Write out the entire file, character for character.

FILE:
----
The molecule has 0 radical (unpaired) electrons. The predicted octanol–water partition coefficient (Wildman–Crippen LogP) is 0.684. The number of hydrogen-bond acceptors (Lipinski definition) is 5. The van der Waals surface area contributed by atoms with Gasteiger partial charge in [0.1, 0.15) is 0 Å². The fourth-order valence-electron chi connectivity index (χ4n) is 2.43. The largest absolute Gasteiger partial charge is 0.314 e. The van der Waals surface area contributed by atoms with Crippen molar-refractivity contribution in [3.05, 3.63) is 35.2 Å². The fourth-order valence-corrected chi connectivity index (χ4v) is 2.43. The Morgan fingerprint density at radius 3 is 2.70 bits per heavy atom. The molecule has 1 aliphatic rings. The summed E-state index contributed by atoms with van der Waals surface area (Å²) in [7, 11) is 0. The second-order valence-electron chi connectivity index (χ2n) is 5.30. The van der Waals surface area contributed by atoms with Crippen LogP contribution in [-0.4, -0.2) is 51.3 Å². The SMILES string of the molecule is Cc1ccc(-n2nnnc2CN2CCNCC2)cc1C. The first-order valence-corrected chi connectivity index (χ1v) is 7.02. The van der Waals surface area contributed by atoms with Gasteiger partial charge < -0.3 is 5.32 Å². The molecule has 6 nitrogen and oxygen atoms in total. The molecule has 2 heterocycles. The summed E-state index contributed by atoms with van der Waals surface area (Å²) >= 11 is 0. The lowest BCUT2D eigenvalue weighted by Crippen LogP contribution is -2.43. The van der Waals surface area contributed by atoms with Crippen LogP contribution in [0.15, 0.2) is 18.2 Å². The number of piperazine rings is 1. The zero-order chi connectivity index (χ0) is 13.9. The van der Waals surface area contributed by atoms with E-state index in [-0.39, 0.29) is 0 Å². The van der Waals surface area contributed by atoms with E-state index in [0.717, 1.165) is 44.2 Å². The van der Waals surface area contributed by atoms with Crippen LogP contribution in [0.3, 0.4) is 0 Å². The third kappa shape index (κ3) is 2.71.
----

The molecule has 0 radical (unpaired) electrons. The predicted octanol–water partition coefficient (Wildman–Crippen LogP) is 0.684. The number of hydrogen-bond acceptors (Lipinski definition) is 5. The van der Waals surface area contributed by atoms with Gasteiger partial charge in [0.1, 0.15) is 0 Å². The fourth-order valence-electron chi connectivity index (χ4n) is 2.43. The largest absolute Gasteiger partial charge is 0.314 e. The van der Waals surface area contributed by atoms with Crippen molar-refractivity contribution in [3.05, 3.63) is 35.2 Å². The fourth-order valence-corrected chi connectivity index (χ4v) is 2.43. The Morgan fingerprint density at radius 3 is 2.70 bits per heavy atom. The molecule has 1 aliphatic rings. The summed E-state index contributed by atoms with van der Waals surface area (Å²) in [7, 11) is 0. The second-order valence-electron chi connectivity index (χ2n) is 5.30. The van der Waals surface area contributed by atoms with Crippen LogP contribution in [-0.4, -0.2) is 51.3 Å². The SMILES string of the molecule is Cc1ccc(-n2nnnc2CN2CCNCC2)cc1C. The first-order valence-corrected chi connectivity index (χ1v) is 7.02. The van der Waals surface area contributed by atoms with Gasteiger partial charge < -0.3 is 5.32 Å². The molecule has 6 nitrogen and oxygen atoms in total. The molecule has 2 heterocycles. The summed E-state index contributed by atoms with van der Waals surface area (Å²) >= 11 is 0. The lowest BCUT2D eigenvalue weighted by Crippen LogP contribution is -2.43. The van der Waals surface area contributed by atoms with Crippen LogP contribution in [0.15, 0.2) is 18.2 Å². The number of piperazine rings is 1. The zero-order chi connectivity index (χ0) is 13.9. The van der Waals surface area contributed by atoms with E-state index in [-0.39, 0.29) is 0 Å². The van der Waals surface area contributed by atoms with E-state index in [0.717, 1.165) is 44.2 Å². The van der Waals surface area contributed by atoms with Crippen LogP contribution in [0.3, 0.4) is 0 Å². The third kappa shape index (κ3) is 2.71.